Gastrointestinal microbiota contributes to the development of murine transfusion-related acute lung injury

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Gastrointestinal microbiota contributes to the development of murine transfusion-related acute lung injury. / Kapur, Rick; Kim, Michael; Rebetz, Johan; Hallström, Björn; Björkman, Jonas T; Takabe-French, Alisa; Kim, Noel; Liu, Jonathan; Shanmugabhavananthan, Shanjeevan; Milosevic, Stefan; McVey, Mark J; Speck, Edwin R; Semple, John W.

I: Blood Advances, Vol. 2, Nr. 13, 10.07.2018, s. 1651-1663.

Forskningsoutput: TidskriftsbidragArtikel i vetenskaplig tidskrift

Harvard

Kapur, R, Kim, M, Rebetz, J, Hallström, B, Björkman, JT, Takabe-French, A, Kim, N, Liu, J, Shanmugabhavananthan, S, Milosevic, S, McVey, MJ, Speck, ER & Semple, JW 2018, 'Gastrointestinal microbiota contributes to the development of murine transfusion-related acute lung injury', Blood Advances, vol. 2, nr. 13, s. 1651-1663. https://doi.org/10.1182/bloodadvances.2018018903

APA

CBE

Kapur R, Kim M, Rebetz J, Hallström B, Björkman JT, Takabe-French A, Kim N, Liu J, Shanmugabhavananthan S, Milosevic S, McVey MJ, Speck ER, Semple JW. 2018. Gastrointestinal microbiota contributes to the development of murine transfusion-related acute lung injury. Blood Advances. 2(13):1651-1663. https://doi.org/10.1182/bloodadvances.2018018903

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Author

Kapur, Rick ; Kim, Michael ; Rebetz, Johan ; Hallström, Björn ; Björkman, Jonas T ; Takabe-French, Alisa ; Kim, Noel ; Liu, Jonathan ; Shanmugabhavananthan, Shanjeevan ; Milosevic, Stefan ; McVey, Mark J ; Speck, Edwin R ; Semple, John W. / Gastrointestinal microbiota contributes to the development of murine transfusion-related acute lung injury. I: Blood Advances. 2018 ; Vol. 2, Nr. 13. s. 1651-1663.

RIS

TY - JOUR

T1 - Gastrointestinal microbiota contributes to the development of murine transfusion-related acute lung injury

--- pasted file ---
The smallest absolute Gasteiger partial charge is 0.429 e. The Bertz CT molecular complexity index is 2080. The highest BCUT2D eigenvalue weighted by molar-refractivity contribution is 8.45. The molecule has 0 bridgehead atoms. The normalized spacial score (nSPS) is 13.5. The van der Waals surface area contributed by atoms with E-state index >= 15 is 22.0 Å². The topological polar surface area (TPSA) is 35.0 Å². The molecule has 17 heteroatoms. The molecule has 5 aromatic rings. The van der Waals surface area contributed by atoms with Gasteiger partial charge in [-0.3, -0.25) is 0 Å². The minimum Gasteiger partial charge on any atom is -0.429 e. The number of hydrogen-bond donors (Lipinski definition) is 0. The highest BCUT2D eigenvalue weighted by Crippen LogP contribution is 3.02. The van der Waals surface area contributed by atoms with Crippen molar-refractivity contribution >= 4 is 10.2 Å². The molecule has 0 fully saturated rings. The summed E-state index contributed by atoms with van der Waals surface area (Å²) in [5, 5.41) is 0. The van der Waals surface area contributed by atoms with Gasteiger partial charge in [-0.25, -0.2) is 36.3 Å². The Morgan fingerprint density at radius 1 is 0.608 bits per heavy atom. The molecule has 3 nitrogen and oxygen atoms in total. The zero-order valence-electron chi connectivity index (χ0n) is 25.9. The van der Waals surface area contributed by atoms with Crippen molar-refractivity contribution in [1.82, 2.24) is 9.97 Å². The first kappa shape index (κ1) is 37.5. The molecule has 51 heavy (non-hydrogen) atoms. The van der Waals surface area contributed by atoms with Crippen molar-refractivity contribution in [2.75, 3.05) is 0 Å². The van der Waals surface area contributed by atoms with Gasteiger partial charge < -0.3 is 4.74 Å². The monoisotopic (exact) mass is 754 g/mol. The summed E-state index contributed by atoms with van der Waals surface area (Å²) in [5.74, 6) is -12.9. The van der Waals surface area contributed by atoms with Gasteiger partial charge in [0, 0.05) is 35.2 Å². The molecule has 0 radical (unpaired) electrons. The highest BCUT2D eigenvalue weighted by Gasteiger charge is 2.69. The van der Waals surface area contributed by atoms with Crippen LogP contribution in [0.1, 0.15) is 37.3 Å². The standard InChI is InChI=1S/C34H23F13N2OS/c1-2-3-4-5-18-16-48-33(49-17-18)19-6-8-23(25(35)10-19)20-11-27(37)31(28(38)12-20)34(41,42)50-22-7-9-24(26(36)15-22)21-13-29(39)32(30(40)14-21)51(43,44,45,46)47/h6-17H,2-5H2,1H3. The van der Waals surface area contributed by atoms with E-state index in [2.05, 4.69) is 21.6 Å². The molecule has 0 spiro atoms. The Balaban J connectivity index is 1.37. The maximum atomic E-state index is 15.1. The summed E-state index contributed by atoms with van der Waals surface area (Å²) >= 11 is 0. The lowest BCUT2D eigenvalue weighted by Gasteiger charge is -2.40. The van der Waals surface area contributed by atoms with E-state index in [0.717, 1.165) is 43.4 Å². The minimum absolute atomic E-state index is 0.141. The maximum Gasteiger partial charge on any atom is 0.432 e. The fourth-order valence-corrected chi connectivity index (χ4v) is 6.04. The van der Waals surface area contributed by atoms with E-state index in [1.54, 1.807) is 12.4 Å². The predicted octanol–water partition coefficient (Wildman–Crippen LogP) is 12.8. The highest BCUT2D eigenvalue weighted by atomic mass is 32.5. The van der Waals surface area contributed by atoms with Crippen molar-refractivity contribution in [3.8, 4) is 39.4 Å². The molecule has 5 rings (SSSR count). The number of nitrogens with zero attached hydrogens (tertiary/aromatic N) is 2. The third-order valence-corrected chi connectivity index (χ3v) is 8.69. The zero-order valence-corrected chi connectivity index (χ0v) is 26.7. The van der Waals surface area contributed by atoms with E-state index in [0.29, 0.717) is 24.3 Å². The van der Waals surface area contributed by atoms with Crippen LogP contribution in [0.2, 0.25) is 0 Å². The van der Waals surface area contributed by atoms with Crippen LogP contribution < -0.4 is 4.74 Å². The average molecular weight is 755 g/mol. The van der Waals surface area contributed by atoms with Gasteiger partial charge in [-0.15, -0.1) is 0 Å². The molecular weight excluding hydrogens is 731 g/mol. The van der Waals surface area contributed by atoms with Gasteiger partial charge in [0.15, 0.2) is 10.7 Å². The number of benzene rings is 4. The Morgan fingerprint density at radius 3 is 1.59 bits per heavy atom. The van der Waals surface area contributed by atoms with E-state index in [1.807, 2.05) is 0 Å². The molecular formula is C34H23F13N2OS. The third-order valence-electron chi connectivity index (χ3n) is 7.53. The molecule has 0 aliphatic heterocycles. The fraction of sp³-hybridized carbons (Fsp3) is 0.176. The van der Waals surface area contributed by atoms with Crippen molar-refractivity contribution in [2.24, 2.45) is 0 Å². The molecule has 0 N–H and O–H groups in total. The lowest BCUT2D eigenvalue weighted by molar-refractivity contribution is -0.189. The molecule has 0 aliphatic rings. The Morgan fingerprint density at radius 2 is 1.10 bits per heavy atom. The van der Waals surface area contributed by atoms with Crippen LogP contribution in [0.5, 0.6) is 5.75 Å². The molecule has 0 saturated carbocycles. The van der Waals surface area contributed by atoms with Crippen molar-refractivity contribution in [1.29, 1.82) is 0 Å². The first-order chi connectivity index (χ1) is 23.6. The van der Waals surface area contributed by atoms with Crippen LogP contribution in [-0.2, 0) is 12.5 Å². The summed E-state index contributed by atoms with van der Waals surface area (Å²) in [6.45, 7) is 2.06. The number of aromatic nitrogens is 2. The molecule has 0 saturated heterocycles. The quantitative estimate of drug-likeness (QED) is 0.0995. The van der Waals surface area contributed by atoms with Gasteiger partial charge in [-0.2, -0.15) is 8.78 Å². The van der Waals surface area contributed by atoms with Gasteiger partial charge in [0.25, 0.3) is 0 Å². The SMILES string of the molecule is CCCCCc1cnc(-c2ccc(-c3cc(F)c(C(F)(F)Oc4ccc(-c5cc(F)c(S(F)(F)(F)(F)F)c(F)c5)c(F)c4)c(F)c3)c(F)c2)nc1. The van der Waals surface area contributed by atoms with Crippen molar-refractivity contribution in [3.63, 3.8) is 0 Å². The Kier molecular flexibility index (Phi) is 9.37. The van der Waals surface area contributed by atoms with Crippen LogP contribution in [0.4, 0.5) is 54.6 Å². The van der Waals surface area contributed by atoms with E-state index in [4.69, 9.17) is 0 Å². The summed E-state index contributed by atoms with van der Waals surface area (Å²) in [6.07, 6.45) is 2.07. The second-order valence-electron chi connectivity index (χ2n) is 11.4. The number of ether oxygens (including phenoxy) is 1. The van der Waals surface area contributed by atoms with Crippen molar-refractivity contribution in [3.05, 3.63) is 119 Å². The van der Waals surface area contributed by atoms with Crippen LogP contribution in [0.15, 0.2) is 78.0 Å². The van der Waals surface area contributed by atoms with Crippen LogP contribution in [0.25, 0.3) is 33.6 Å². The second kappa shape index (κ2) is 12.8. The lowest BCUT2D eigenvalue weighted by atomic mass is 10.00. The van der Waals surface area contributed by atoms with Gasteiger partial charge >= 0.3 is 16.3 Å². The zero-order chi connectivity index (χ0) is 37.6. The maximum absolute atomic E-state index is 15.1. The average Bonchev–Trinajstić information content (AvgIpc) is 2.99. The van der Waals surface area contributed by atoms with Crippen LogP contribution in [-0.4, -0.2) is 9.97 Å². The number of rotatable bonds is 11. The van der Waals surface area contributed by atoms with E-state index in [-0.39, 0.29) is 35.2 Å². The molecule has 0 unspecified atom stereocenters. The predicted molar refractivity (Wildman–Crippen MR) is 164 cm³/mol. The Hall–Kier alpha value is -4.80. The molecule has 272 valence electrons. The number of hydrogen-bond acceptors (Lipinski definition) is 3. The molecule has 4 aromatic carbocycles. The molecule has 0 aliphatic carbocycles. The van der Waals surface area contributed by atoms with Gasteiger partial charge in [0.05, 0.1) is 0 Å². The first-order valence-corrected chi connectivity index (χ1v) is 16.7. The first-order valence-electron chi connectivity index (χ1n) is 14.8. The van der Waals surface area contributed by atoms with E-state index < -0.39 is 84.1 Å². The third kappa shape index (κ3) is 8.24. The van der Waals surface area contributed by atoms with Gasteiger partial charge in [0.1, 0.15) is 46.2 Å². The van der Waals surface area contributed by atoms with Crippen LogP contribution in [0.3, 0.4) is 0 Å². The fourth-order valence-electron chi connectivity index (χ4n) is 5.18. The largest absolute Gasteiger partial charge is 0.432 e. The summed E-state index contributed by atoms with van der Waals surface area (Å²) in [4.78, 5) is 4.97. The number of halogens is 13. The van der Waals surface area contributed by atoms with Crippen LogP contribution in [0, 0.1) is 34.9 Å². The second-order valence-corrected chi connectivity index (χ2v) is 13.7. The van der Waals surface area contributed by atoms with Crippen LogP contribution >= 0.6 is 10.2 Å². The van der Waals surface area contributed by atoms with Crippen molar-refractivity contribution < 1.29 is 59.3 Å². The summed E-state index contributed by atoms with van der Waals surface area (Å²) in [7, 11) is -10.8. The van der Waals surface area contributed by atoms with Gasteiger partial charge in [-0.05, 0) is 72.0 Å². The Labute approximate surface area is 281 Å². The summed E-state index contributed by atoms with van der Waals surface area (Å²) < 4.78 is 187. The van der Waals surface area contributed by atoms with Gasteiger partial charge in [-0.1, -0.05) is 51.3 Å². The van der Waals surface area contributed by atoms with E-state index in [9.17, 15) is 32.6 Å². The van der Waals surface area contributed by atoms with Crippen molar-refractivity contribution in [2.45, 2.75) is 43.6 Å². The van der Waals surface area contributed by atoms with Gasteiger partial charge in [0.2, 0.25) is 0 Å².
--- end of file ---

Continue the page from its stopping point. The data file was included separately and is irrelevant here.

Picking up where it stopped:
AU - Kapur, Rick

AU - Kim, Michael

AU - Rebetz, Johan

AU - Hallström, Björn

AU - Björkman, Jonas T

AU - Takabe-French, Alisa

AU - Kim, Noel

AU - Liu, Jonathan

AU - Shanmugabhavananthan, Shanjeevan

AU - Milosevic, Stefan

AU - McVey, Mark J

AU - Speck, Edwin R

AU - Semple, John W

N1 - © 2018 by The American Society of Hematology.

PY - 2018/7/10

Y1 - 2018/7/10

N2 - Transfusion-related acute lung injury (TRALI) is a syndrome of respiratory distress upon blood transfusion and is the leading cause of transfusion-related fatalities. Whether the gut microbiota plays any role in the development of TRALI is currently unknown. We observed that untreated barrier-free (BF) mice suffered from severe antibody-mediated acute lung injury, whereas the more sterile housed specific pathogen-free (SPF) mice and gut flora-depleted BF mice were both protected from lung injury. The prevention of TRALI in the SPF mice and gut flora-depleted BF mice was associated with decreased plasma macrophage inflammatory protein-2 levels as well as decreased pulmonary neutrophil accumulation. DNA sequencing of amplicons of the 16S ribosomal RNA gene revealed a varying gastrointestinal bacterial composition between BF and SPF mice. BF fecal matter transferred into SPF mice significantly restored TRALI susceptibility in SPF mice. These data reveal a link between the gut flora composition and the development of antibody-mediated TRALI in mice. Assessment of gut microbial composition may help in TRALI risk assessment before transfusion.

AB - Transfusion-related acute lung injury (TRALI) is a syndrome of respiratory distress upon blood transfusion and is the leading cause of transfusion-related fatalities. Whether the gut microbiota plays any role in the development of TRALI is currently unknown. We observed that untreated barrier-free (BF) mice suffered from severe antibody-mediated acute lung injury, whereas the more sterile housed specific pathogen-free (SPF) mice and gut flora-depleted BF mice were both protected from lung injury. The prevention of TRALI in the SPF mice and gut flora-depleted BF mice was associated with decreased plasma macrophage inflammatory protein-2 levels as well as decreased pulmonary neutrophil accumulation. DNA sequencing of amplicons of the 16S ribosomal RNA gene revealed a varying gastrointestinal bacterial composition between BF and SPF mice. BF fecal matter transferred into SPF mice significantly restored TRALI susceptibility in SPF mice. These data reveal a link between the gut flora composition and the development of antibody-mediated TRALI in mice. Assessment of gut microbial composition may help in TRALI risk assessment before transfusion.

U2 - 10.1182/bloodadvances.2018018903

DO - 10.1182/bloodadvances.2018018903

M3 - Article

VL - 2

SP - 1651

EP - 1663

JO - Blood Advances

T2 - Blood Advances

JF - Blood Advances

SN - 2473-9529

IS - 13

ER -